By Heather Hoch
By Lauren Saria
By JK Grence
By Eric Schaefer
By Robrt L. Pela
By Eric Schaefer
By Laura Hahnefeld
By Laura Hahnefeld
Euro Blast: Bodies at rest tend to remain at rest, and mine is no exception. So whenever I get the urge to drive beyond the Broadway curve to Mesa, I generally lie down until the feeling passes. But a trip to Euro Cafe made me glad I fought through inertia. Run by a former employee of Nick Ligidakis, proprietor of Nick's Cuisine of Southern Europe, this Greek/Italian place is right on target for price, heft and taste. If this place had a motto, it would surely come from Oscar Wilde: "Nothing succeeds like excess!" Portions are mammoth. I innocently ordered spinach puffs as an appetizer, expecting dainty bits of spinach-packed phyllo dough. Instead, I got lumberjack-size squares that anyone else would have mistaken for a main dish.
Unless you're beginning a one-month fast the next day, you can safely skip the starters. That's because meals come with crusty, butter-soaked garlic rolls and an out-of-the-ordinary salad, fashioned with greens, olives, cucumbers, peppers and mushrooms, coated with a homemade feta salad dressing.
The main dishes, which fall in the $10 to $15 range, are staggering. Even I, with my highly honed professional belly, had to call for a Styrofoam container. Chicken palm, for example, features a whole breast saut‚ed with expensive hearts of palm, artichokes and pecans, in a rich Dijon mustard sauce, all heaped over a mound of tagliatelle. Some people might be able to spread this out over three nights as dinner. The fact that it's scrumptious only adds to its appeal. In the mood for something lighter? Try the calzone, which looks like it needs its own moving van to get from the kitchen to your table. Since it takes about 40 minutes to prepare, health-conscious diners might profitably use the time to run a speedy 10K. Sweets come from Nick's, and they're Best of Phoenix quality. Try the white-chocolate pistachio cheesecake or the Final Addiction, a rich chestnut cake with coffee-laced white and dark chocolate. And Euro Cafe has recently added a bustling coffee house, making it a good late-night caffeine-and-dessert stop. Euro Cafe is plenty popular with East Valley folks. But why should they have all the fun? This place is unquestionably worth a drive. Euro Cafe is at 1111 South Longmore in Mesa. Call 962-4224. Smoking Deal: It had to happen--a coffee house that caters to cigar, cigarette and pipe smokers. Operating in suburban Seattle, Tinder Box International, a tobacconist specializing in premium smokes, has branched out into the gourmet-coffee cafe business. The company has partitioned off the rear of its new Tinder Box Gourmet Cafe with glass and installed a state-of-the-art ventilation system. The purpose: to give caffeine and nicotine addicts a place to indulge both of their vices simultaneously. Restaurant News, an industry trade paper, got the logic of the enterprise from the company president. "We're convinced that cigar and pipe smokers should not be treated like social lepers who have to sneak around through back alleys and side streets looking for a place to relax and enjoy a few moments of pleasure with a premium tobacco product." Could this enterprise work in the Valley? If you have curiosity and about $200,000, you could find out--the company is hoping to franchise the concept.--Howard Seftel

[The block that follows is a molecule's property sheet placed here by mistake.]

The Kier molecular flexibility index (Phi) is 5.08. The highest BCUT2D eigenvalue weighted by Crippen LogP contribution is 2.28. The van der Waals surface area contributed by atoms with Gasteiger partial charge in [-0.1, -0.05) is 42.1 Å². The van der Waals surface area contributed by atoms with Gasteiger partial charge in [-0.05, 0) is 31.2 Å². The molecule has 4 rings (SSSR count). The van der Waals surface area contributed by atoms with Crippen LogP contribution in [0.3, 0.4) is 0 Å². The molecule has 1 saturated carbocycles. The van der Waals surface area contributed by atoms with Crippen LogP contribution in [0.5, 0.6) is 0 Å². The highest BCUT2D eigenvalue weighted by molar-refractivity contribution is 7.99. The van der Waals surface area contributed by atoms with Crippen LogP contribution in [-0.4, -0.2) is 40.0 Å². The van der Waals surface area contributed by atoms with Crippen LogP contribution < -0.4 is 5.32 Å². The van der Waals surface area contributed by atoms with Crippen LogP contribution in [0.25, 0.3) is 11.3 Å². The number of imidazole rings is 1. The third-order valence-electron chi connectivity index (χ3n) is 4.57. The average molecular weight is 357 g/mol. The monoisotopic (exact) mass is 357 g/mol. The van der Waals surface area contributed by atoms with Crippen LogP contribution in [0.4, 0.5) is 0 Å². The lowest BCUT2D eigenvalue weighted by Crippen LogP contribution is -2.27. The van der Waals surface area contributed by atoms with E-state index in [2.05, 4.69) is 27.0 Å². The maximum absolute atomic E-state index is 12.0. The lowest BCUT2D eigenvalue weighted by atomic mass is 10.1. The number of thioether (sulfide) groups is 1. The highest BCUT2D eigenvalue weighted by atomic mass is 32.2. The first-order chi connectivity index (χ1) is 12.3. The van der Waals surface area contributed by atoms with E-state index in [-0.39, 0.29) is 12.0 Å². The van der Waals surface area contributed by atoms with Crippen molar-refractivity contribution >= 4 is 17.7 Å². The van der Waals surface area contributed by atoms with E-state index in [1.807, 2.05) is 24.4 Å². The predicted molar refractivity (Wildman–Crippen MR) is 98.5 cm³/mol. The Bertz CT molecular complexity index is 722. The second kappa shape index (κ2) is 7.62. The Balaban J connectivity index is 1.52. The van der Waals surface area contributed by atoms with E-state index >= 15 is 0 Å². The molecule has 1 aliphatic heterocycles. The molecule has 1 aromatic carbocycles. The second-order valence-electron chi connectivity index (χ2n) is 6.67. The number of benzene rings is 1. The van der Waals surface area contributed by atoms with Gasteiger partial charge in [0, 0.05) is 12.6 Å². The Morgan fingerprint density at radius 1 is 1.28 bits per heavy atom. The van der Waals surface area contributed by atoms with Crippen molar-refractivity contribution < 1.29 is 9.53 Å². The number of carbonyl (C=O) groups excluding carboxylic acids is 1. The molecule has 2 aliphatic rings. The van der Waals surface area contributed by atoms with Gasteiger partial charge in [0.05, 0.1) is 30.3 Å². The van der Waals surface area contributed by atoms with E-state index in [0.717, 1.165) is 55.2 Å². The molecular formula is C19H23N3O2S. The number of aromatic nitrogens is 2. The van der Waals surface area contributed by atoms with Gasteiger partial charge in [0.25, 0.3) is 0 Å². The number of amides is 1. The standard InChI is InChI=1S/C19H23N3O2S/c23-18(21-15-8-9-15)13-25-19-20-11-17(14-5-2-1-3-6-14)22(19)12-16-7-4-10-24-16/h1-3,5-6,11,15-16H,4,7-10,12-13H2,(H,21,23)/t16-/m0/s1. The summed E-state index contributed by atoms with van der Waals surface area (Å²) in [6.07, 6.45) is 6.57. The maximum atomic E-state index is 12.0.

Suggestions? Write me at New Times, P.O. Box 2510, Phoenix,